The 1712 drawing by Johannes Kipp seems too much to believe but in 2001-2 we looked beneath the grass in the West Garden and there was the entrance to the inner gate and the pitched stone path leading towards the west entrance of the mansion.
A small trench in the middle of the lawn in the west garden discovered the gateway to the inner garden and the pitched stone straight entrance track leading to it. Bottom right is the central socket for holding the ornate double-leaved gates in place. Top left is a raised metal fixing for holding a gate in place when open. One of the stones had been part of a window reused from an earlier house.
We measured out another small trench and found the massive foundation for a statue where Kipp shows that a stone sphynx had been built as an eye-catcher in front of the stable block on the south side of the mansion.
The trench in the lawn in front of Dyrham’s stables. This found the footing for the sphynx statue shown on the 1712 drawing.
The medieval church, perched on the north valley slope shows that the valley floor has been greatly altered to create Blathwayt’s garden. What survived of the earlier Dyrham’s?
Beside the house is the medieval parish church. The late 17th century mansion is the lates of several re-designed Dyrhams that the church has witnessed. Cutting trenches in the lower garden reveal fragments of medieval cooking pot jutting out of the soil.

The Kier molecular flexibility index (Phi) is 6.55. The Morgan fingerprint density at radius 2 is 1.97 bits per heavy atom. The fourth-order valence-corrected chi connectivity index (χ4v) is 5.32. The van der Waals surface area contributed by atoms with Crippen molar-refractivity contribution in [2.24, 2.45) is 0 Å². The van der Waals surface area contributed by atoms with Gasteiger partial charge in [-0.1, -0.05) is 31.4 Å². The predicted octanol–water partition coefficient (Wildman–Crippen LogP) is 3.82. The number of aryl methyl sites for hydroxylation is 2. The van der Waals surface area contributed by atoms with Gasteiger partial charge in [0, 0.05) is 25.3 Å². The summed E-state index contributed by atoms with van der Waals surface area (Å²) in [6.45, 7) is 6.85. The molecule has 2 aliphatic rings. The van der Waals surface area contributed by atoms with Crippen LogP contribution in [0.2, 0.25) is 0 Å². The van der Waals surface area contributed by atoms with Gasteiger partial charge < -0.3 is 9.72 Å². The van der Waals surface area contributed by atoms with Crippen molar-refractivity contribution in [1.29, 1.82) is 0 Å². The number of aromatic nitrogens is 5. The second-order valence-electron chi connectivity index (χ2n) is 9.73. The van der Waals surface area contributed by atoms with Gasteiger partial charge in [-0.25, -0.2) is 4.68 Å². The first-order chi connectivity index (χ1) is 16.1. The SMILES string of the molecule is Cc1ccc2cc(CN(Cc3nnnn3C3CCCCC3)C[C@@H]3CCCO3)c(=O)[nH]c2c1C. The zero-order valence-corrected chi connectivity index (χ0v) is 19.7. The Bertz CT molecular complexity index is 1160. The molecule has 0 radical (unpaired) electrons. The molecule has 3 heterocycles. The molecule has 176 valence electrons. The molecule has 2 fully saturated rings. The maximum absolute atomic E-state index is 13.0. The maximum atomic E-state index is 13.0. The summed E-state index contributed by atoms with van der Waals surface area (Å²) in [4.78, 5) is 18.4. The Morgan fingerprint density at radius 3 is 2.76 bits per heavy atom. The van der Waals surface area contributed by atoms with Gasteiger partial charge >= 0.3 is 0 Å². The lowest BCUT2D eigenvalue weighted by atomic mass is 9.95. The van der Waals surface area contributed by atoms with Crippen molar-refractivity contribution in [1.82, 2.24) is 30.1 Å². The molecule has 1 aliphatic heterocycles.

We cut a trench in the grass on the slope leading down to the lower garden and there found chunks of medieval cooking pot and animal bone jutting out of the slope. Blathwayt’s designers had cut away the natural curve of the valley to create level gardens and in doing so removed much of the earlier medieval evidence. The village probably once ran up to the church.
Looking north-west across the lower west garden where the stream that runs under the house emerges as a waterfall feeding two lakes before it leaves the garden and continues through Dyrham village.
A few years later the lakes in the lower garden were repaired and new paths were constructed and at this level even earlier occupation was found. Remains of a ditch and walling with fragments of Roman pottery, oyster shells and animal bones in it. A couple of sherds of pot are typical of the pre-Roman Iron Age.
An excavation to repair the lake wall and put in new paths revealed pre-medieval ditches and stone structures.
So Dyrham has always been a good place to live and people have adapted it over thousands of years..
Fragments of Roman and Iron Age pottery found beside the lake at the lowest level of the garden.
It was also once a place of great strategic importance. The earliest reference to this place comes from the Anglo-Saxon Chronicle. In AD 577 (very rare to have a place named this early in British history) the West Saxon king Ceawlin won a great victory over the British kings of Gloucester, Cirencester and Bath. This drove a wedge and caused a permanent split between the surviving British strongholds of Devon and Cornwall and Wales…
We have never found remains of the battle here though we looked carefully when the new car park was built at the top of the hill in 1999. Perhaps the last stand was within the fortifications of Hinton Hill Iron Age hillfort on the north side of Dyrham Park.
There is a lot more to be discovered to properly describe Dyrham but that’s the great thing about archaeology.. the description is never completely complete.